Elimination of Persistent Inflammation
It is evident from Dr. Frustaci�s work that the inflammation (myocarditis) associated with LAF can be eliminated by treatment with prednisone. Unfortunately, rather high dosages are required, at least initially. Prednisone has the potential for serious adverse reactions and is use is generally not recommended for extended periods of time. Dr. Frustaci used 1 mg per kg bodyweight per day for 4 weeks tapered to 0.33 mg for 4 months. So while prednisone may do the job, at least if the inflammation is active, the overall benefit/risk ratio is not encouraging although probably no worse than that of long-term amiodarone (Cordarone) treatment.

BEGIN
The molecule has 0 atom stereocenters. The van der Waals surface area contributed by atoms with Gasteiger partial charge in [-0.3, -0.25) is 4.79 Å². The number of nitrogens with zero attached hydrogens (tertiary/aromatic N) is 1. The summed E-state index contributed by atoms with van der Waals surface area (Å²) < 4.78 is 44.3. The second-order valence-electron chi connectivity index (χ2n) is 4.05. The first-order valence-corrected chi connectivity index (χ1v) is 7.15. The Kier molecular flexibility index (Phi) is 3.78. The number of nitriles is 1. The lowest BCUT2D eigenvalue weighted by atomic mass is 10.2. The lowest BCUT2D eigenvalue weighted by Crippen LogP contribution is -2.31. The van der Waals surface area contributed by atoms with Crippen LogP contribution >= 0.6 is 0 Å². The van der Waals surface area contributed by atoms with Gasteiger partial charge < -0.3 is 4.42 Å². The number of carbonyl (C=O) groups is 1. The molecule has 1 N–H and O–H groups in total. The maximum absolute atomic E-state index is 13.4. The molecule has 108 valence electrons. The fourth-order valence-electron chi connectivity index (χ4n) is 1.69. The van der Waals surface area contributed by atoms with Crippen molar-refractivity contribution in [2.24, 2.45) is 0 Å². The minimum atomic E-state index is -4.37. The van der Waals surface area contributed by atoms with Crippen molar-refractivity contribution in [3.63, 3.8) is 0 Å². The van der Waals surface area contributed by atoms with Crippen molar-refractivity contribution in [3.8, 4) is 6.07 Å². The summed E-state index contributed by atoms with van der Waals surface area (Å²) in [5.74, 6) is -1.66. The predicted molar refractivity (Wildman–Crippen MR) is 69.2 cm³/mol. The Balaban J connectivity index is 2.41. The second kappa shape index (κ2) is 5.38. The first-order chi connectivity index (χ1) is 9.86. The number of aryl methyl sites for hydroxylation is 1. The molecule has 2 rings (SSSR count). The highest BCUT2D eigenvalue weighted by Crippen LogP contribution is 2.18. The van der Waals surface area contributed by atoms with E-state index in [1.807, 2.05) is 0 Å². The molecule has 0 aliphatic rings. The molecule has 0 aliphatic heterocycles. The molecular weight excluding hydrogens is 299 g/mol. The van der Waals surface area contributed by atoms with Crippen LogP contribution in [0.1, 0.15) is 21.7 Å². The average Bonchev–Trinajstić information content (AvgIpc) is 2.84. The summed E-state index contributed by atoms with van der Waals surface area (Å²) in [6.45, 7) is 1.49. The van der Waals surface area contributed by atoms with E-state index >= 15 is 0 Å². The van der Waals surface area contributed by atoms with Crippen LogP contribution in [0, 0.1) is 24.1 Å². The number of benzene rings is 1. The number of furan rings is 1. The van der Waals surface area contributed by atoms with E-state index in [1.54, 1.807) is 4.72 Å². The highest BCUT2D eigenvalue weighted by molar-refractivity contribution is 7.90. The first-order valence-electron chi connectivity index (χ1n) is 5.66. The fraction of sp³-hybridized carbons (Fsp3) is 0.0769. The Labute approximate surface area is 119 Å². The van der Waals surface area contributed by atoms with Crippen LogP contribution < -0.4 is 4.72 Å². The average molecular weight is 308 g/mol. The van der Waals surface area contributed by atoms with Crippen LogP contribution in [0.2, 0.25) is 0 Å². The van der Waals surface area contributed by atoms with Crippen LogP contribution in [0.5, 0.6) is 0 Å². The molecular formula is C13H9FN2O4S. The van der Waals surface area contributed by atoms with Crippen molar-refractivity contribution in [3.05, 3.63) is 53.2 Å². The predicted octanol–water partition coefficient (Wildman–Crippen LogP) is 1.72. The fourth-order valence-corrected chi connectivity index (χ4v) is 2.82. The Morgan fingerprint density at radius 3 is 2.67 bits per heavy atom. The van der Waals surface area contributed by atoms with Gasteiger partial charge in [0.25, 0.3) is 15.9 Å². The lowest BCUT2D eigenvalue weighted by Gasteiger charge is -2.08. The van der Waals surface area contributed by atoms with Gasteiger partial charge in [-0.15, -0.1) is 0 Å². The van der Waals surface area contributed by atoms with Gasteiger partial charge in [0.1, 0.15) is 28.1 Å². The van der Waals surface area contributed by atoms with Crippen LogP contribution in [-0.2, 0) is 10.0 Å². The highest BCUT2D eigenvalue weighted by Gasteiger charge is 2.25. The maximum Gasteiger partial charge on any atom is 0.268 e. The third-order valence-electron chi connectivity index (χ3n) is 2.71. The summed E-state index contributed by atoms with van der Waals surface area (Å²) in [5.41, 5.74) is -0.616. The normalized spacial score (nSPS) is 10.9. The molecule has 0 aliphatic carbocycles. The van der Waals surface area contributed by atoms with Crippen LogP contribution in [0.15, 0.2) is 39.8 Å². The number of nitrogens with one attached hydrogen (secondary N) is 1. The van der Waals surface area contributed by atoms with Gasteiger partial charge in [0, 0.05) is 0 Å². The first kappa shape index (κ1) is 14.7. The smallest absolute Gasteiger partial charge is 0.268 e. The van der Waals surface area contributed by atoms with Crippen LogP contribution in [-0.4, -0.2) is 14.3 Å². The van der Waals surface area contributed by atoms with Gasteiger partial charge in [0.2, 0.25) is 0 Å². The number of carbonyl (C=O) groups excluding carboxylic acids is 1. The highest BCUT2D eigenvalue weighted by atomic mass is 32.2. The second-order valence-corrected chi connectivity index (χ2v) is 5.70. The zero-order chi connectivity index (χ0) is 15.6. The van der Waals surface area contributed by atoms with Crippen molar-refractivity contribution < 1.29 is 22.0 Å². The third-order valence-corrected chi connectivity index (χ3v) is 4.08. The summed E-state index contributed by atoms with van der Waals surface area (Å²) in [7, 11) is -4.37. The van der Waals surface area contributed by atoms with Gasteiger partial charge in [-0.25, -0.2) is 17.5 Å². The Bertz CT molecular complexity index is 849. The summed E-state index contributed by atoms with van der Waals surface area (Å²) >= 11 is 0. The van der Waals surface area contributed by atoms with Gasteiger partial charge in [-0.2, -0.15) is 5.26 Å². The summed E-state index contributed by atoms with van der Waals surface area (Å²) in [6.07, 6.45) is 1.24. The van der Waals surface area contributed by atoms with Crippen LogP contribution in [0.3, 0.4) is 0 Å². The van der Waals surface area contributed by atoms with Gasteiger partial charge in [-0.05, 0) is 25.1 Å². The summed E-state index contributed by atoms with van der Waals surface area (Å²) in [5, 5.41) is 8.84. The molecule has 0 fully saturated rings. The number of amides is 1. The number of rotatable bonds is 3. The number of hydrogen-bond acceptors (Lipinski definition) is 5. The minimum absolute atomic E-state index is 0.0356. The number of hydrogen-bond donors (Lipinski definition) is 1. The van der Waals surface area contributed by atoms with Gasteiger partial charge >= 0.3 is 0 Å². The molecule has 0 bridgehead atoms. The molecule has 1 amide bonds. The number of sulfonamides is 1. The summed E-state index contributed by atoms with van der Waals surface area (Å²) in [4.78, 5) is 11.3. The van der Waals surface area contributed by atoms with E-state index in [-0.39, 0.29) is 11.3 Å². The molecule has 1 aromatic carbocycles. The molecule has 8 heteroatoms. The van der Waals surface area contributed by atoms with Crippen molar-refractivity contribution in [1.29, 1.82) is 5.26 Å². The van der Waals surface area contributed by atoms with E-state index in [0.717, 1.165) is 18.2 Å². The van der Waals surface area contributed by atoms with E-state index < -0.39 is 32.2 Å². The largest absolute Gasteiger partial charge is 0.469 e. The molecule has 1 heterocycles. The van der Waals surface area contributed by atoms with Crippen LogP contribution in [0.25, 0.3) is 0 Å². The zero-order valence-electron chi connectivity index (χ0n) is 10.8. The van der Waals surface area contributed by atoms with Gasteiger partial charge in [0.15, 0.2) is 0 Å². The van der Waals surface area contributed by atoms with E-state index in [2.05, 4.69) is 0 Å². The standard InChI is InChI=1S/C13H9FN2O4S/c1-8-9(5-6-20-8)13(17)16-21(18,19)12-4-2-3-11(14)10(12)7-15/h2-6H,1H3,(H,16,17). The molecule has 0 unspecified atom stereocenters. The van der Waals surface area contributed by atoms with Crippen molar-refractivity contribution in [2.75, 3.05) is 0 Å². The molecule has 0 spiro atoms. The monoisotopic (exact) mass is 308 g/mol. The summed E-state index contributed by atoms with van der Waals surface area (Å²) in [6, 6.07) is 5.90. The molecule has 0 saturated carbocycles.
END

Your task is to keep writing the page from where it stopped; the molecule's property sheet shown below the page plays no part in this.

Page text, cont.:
An unfavourable benefit/risk ratio also applies to the use of aspirin and other NSAIDs to combat inflammation. They do not get at the root cause of the inflammation and can cause serious bleeding complications.
The cholesterol-lowering drug pravastatin (Pravachol) is effective in reducing the level of the inflammation marker C-reactive protein (CRP). This could benefit patients with atherosclerosis or rheumatoid arthritis, but as far as I know no work has been done to investigate the use of pravastatin in lone atrial fibrillation. Unfortunately, pravastatin has many potentially serious side effects including liver dysfunction, myopathy, rhabdomylosis, and possibly cancer. Pravastatin has also been found to lower coenzyme Q10 levels possibly leading to impaired cardiac function and congestive heart failure.